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I mean…you’d figure I’d learn after a while that they aren’t the brand for me. After yet another stay in a rundown Holiday Inn, I’m wondering if I’ll ever stay at one again. Dan flat out hates on the Holiday Inn brand (SEE: Holiday Inn North Phoenix Review: Why I hate Holiday Inns), which are entirely different than Holiday Inn Expresses, which at least appease him with cinnamon rolls for his family of eight.

My first couple experiences with Holiday Inn hotels weren’t bad. But lately IHG has become the laughingstock of hotel programs; some of the nice properties I visited in the past are now 150% more expensive (SEE: Lucrative to ludicrous: IHG’s fall to the worst hotel program). I’m not sure I would return for the same points stay.

Since those first experiences, though, I’ve realized that there are a good number of old, tired Holiday Inns. Yet I still picked one for a recent trip.

Reason #1: IHG’s current promotion

The main reason I picked the Holiday Inn Greensboro Airport was to position myself to earn part of my Q1 2019 multi-brand bonus points. With a Holiday Inn Express and Crowne Plaza stay baked into the same trip, I’d be only one stay away from earning ~40,000 total points from my multi-brand promotion. Even though IHG points aren’t worth nearly as much as they were a few years ago, picking up some more seems prudent, as my stock was pretty low.

One of these days a IHG Point Breaks property will work out marvelously for a trip, and it’ll all be worth it.

Reason #2: Cost

It should always be a tip-off when the supposedly more upscale (or at least upper midscale) Holiday Inn is cheaper than nearby Holiday Inn Express hotels. Like $20-30 cheaper. I’ve seen this a few times in different locations when searching for hotels, and have learned to treat it as a warning flag.

The actual cost wasn’t a huge factor for work, as either hotel was close to the target budget, but this stay helped to even out my per-night cost to what it should be for the trip after three nights at the Hyatt Place Roanoke, which was a tad over the ideal rate. Plus, I knew that breakfast in the morning wasn’t a necessity, as I’d be departing before 5:00 a.m. for the airport. So no need to stay in a Holiday Inn Express over a Holiday Inn for that reason.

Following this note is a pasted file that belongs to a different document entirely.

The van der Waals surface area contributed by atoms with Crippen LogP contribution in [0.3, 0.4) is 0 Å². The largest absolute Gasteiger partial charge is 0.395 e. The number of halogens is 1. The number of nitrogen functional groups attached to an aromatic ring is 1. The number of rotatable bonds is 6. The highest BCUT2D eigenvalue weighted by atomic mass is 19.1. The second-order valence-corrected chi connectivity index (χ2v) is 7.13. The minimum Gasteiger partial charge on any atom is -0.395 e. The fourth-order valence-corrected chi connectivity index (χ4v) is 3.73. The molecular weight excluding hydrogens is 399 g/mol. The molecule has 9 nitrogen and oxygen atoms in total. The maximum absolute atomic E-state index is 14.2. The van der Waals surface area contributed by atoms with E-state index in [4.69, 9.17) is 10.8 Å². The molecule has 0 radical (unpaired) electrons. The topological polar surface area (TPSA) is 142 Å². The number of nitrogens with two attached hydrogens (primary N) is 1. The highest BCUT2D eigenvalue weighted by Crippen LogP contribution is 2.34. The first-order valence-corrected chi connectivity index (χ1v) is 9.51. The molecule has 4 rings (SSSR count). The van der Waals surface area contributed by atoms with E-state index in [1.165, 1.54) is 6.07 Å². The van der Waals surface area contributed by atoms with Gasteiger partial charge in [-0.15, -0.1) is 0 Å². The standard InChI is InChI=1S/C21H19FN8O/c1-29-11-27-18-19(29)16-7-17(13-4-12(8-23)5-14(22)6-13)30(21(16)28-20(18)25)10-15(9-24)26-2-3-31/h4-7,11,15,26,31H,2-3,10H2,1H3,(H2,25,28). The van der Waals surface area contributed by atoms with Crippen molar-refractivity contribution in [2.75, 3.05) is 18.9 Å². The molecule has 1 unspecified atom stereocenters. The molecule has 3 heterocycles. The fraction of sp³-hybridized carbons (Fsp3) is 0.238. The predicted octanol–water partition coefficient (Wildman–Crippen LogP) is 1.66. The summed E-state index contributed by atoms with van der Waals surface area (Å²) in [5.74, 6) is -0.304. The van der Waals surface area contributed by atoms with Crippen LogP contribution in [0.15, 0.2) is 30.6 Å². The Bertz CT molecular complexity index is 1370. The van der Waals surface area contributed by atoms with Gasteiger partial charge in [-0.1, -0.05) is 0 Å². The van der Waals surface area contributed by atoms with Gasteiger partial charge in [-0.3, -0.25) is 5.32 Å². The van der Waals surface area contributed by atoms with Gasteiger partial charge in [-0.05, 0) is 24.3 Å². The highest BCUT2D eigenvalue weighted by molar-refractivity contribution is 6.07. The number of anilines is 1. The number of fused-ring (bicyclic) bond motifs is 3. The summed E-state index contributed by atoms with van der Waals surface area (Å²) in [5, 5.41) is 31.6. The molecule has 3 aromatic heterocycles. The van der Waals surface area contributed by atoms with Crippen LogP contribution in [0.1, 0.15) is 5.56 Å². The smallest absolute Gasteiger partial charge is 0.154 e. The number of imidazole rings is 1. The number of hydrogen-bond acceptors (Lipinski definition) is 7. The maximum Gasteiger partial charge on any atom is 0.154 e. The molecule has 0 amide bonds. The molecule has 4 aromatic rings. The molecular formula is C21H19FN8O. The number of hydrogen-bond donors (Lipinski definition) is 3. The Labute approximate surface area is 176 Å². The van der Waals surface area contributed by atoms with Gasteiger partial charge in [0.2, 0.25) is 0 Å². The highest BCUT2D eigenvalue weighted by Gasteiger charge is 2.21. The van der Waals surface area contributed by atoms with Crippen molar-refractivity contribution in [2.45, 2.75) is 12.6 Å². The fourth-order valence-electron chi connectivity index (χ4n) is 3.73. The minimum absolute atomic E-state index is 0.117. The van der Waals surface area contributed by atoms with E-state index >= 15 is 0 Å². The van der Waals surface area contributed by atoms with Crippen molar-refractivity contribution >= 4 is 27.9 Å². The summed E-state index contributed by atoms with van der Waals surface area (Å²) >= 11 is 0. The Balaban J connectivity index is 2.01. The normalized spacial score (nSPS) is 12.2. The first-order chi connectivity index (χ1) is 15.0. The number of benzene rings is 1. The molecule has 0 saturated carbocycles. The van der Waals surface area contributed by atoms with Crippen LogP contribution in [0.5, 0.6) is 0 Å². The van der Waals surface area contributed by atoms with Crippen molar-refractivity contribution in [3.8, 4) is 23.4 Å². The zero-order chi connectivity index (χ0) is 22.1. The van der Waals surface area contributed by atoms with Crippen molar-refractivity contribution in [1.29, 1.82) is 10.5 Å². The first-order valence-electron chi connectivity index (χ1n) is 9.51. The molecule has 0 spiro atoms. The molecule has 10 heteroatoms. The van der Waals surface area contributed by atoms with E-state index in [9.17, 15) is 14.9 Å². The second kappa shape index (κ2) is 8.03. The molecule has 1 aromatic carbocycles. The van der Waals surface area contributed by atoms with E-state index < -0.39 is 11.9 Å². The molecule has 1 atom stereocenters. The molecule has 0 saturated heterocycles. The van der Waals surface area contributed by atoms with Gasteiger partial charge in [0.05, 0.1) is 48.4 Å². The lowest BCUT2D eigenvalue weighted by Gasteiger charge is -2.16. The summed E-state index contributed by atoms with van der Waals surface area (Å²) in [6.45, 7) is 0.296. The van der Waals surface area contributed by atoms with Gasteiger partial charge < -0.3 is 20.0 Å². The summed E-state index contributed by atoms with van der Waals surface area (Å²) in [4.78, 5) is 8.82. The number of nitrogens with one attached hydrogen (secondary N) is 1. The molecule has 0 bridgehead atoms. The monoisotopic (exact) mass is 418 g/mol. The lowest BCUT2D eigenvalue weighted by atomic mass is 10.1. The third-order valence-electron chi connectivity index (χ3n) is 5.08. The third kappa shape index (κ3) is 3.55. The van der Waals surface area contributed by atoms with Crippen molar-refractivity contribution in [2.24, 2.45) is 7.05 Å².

What a tired property

The Holiday Inn Greensboro Airport turned out to be a mix of old and tired with a few new elements. The lobby was fairly nice, but still not a place I’d consider spending time, unlike other brands with very inviting spaces. There were signs up alerting guests to a renovation going on. I never figured out what was being updated.

However, the age, or lack of care, of the hotel was apparent pretty fast. I immediately noticed essentially all the doors had marks on them, presumably from carts being pushed in and out. The door across from the elevator were the worst. But pretty much every door looked like this to some degree.

The furniture in the room was pretty worn as well. I mean, things looked fine on the surface (and you can’t see anything really in the photo), and it was a perfectly fine hotel room on the whole, especially as all I needed to do was sleep. But there would be no reason to pick the property otherwise.

The thing the Holiday Inn brand needs

Consistency. I’ve actually stayed at a couple pretty nice Holiday Inns. The two that come to mind are (oddly enough) both in Sydney. Actually, two different Sydneys, the first being the Sydney, Australia with which you are likely familiar, and the second being Sydney, Nova Scotia, with which you are undoubtedly less familiar (just don’t get them mixed up like this guy). The Holiday Inn Old Sydney was a nice pick during my quick trip down under (SEE: Holiday Inn Old Sydney Review), and the Holiday Inn Sydney Waterfront (Nova Scotia) was nice for a night before my wife and I took the overnight ferry to Newfoundland.

On the other end of the spectrum you have hotels like the Holiday Inn Greensboro Airport, where I just stayed, as well as the Holiday Inn Rancho Cordova. Both of these properties are badly in need of a face lift. It’s a bummer when you cannot trust a brand to provide a consistent experience.

It is crazy that there are over 1,000 hotels flagged as a Holiday Inn. If these provided a consistent experience, plus a better loyalty program, they could really compete with the other major chains. What’s sad, though, is that they may never get there, as they are categorized lower than even Hyatt Place or Hyatt House [SEE: How hotels categorize themselves (difference between upscale and “upper upscale”)].

Will I stay at a Holiday Inn again?

Probably. IHG will tag me with an excellent promotion and coax me back. Will it be a good idea? Probably not.

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